It is always amazing to me that when I am having trouble in an area of my life, a teacher appears. Lately I’ve been struggling with my creativity. Having felt blocked for several months, I teetered near the edge of burn-out and began to loathe sitting down at the computer to write.
Out of the blue, an offer to review a new e-course, "Take Back Your Creativity" appeared in my inbox.
Sure, I fought it. "Another e-course? Who has the time! And they’re so hard to read, always needing to be on the computer." (whine, whine whine).
But when I opened the course, I was shocked to find that the course was offered in three formats: Kindle-ready ebook, screen-friendly and printer-ready. Plus all the bonus materials (interviews) were provided in PDF, Kindle and MP3 format. Talk about making it easy!
And the course material itself was written in a way that was exactly what I needed to hear.
The book is divided into three sections: Integrating Your Daily and Creative Lives; Increasing Creative Output and Overcoming Creative Blocks.
Integrating Daily and Creative Lives
This section of the book deals with where to find the time to be creative. And the first step in finding time is to know where your time is going now.
I took the book’s advice and installed RescueTime, a free tool that tracks what I do on the computer. In spite of the fact that I am very productivity-motivated, I found that I spend a lot of time in email. A LOT of time. (Read: too much time). Disconnecting from the internet makes putting together the blog difficult, so I re-installed LeechBlock to give me the space I need to get away from the distractions.
One of the things I really liked about this first section is that she didn’t insist that you do a minute-by-minute time log. I’ve never been successful using that type of approach; rather the automation tools for the computer and an end-of-day log will do. She understood that we’re not trying to get lost in the detail of everything we’re doing, but rather find the general trends.
The rest of the module was how to get more time out of your schedule and how to inspire yourself to use the time you find. I have never been encouraged to make an inviting space for writing before; yet this idea resonated with me because my environment really does affect my writing output.
Increasing Creative Output
Let’s face it. Most of us don’t have large chunks of time when we can be creative. Michelle gives us ways to use bits of time very effectively.
The first technique is to find what she calls micro-actions. This method is about eating the elephant one bite at a time. Find some small things you can do, and list them out. Listing them out makes them much more likely to be acted on when you do have that bit of time. This was something new for me. I’ve heard of the concept, but I’ve never actually written the actions down. I find it amazingly effective, because I don’t have to do any thinking, just creating.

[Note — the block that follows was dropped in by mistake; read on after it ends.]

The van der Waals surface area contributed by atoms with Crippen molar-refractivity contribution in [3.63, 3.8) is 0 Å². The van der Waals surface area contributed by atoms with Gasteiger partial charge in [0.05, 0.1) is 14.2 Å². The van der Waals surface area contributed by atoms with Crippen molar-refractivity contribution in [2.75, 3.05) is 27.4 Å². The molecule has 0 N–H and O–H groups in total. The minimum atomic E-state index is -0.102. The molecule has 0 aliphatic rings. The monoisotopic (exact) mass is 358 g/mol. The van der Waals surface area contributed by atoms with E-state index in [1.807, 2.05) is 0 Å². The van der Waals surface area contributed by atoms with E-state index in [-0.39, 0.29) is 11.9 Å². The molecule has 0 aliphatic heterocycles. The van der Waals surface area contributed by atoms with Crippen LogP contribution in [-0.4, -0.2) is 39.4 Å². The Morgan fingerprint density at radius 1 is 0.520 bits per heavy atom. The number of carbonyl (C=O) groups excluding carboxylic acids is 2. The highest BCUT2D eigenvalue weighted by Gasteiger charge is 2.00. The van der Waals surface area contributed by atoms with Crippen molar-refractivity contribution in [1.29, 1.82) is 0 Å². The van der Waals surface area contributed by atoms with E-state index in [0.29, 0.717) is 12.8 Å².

The rest of this module has so many techniques for getting things moving. They range from the practical (swipe files, timers) to attitude (the flow state) to ethereal (defining done) to counter-intuitive (increase output by increasing input).
This module is chock-full of prime techniques and ideas that are easy to implement. It’s like I was given a whole toolbox in one place; I can pick and choose what works.
When one thinks of blocks to creativity, it’s generally performance based: writer’s block and the like. But there are other blocks to creativity, from financial worries to self-talk to stalled projects. Each one of these is dealt with in turn, with a list of resources for further help.
One of the things I loved about this section is that it wasn’t linear. After talking about creative prompts, for example, Michelle adds in the related topic of working in a different medium. These tangential topics made me think in new ways about what was blocking me.
This book was the gentle nudge I needed to get going past my creative blocks. If you are a creative-type person (and I believe everyone is), and you feel stuck, I urge you to give this a try. It was an amazing shove in the right direction for me, and really helped me snap out of a slump that had lasted a few months.
Book: Take Back Your Creativity
Author: Michelle Nickolaisen, of Wicked Whimsy
Michelle Nicokaisen, the author of the ebook, provided me with a free copy of the book enable me to write this review.